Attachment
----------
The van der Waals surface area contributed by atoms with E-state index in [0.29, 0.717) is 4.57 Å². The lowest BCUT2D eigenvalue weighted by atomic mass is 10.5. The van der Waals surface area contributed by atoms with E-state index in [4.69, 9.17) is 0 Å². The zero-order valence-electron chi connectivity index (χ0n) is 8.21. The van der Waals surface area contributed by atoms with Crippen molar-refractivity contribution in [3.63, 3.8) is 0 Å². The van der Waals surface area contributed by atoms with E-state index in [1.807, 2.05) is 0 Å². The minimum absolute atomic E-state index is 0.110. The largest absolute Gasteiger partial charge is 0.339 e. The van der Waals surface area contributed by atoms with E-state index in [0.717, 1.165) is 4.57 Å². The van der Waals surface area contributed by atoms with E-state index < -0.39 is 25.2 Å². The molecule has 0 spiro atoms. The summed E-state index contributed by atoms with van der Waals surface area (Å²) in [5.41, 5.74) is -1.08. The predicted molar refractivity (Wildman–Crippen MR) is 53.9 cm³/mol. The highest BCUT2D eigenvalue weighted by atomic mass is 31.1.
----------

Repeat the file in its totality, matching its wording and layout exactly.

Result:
The van der Waals surface area contributed by atoms with E-state index in [0.29, 0.717) is 4.57 Å². The lowest BCUT2D eigenvalue weighted by atomic mass is 10.5. The van der Waals surface area contributed by atoms with E-state index in [4.69, 9.17) is 0 Å². The zero-order valence-electron chi connectivity index (χ0n) is 8.21. The van der Waals surface area contributed by atoms with Crippen molar-refractivity contribution in [3.63, 3.8) is 0 Å². The van der Waals surface area contributed by atoms with E-state index in [1.807, 2.05) is 0 Å². The minimum absolute atomic E-state index is 0.110. The largest absolute Gasteiger partial charge is 0.339 e. The van der Waals surface area contributed by atoms with E-state index in [0.717, 1.165) is 4.57 Å². The van der Waals surface area contributed by atoms with E-state index < -0.39 is 25.2 Å². The molecule has 0 spiro atoms. The summed E-state index contributed by atoms with van der Waals surface area (Å²) in [5.41, 5.74) is -1.08. The predicted molar refractivity (Wildman–Crippen MR) is 53.9 cm³/mol. The highest BCUT2D eigenvalue weighted by atomic mass is 31.1.